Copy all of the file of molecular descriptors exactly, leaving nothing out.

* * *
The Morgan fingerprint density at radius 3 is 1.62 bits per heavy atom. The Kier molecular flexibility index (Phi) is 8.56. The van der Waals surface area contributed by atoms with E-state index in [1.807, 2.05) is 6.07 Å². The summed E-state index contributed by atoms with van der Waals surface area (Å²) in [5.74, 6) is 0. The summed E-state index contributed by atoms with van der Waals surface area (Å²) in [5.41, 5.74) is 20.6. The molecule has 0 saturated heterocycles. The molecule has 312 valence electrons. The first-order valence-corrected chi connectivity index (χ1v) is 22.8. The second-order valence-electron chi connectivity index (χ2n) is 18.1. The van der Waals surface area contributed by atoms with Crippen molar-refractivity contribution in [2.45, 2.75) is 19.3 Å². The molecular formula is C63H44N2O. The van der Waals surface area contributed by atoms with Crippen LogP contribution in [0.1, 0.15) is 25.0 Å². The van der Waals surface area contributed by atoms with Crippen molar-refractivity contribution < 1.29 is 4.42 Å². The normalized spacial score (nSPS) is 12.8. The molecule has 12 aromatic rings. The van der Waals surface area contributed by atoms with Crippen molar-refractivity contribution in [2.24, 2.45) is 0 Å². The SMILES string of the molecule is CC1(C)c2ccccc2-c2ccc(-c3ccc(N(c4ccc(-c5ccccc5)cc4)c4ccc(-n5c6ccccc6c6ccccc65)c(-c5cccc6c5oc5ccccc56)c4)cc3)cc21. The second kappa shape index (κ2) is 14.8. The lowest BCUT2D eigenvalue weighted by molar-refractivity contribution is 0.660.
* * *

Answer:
The Morgan fingerprint density at radius 3 is 1.62 bits per heavy atom. The Kier molecular flexibility index (Phi) is 8.56. The van der Waals surface area contributed by atoms with E-state index in [1.807, 2.05) is 6.07 Å². The summed E-state index contributed by atoms with van der Waals surface area (Å²) in [5.74, 6) is 0. The summed E-state index contributed by atoms with van der Waals surface area (Å²) in [5.41, 5.74) is 20.6. The molecule has 0 saturated heterocycles. The molecule has 312 valence electrons. The first-order valence-corrected chi connectivity index (χ1v) is 22.8. The second-order valence-electron chi connectivity index (χ2n) is 18.1. The van der Waals surface area contributed by atoms with Crippen molar-refractivity contribution in [2.45, 2.75) is 19.3 Å². The molecular formula is C63H44N2O. The van der Waals surface area contributed by atoms with Crippen LogP contribution in [0.1, 0.15) is 25.0 Å². The van der Waals surface area contributed by atoms with Crippen molar-refractivity contribution < 1.29 is 4.42 Å². The normalized spacial score (nSPS) is 12.8. The molecule has 12 aromatic rings. The van der Waals surface area contributed by atoms with Crippen molar-refractivity contribution in [2.24, 2.45) is 0 Å². The SMILES string of the molecule is CC1(C)c2ccccc2-c2ccc(-c3ccc(N(c4ccc(-c5ccccc5)cc4)c4ccc(-n5c6ccccc6c6ccccc65)c(-c5cccc6c5oc5ccccc56)c4)cc3)cc21. The second kappa shape index (κ2) is 14.8. The lowest BCUT2D eigenvalue weighted by molar-refractivity contribution is 0.660.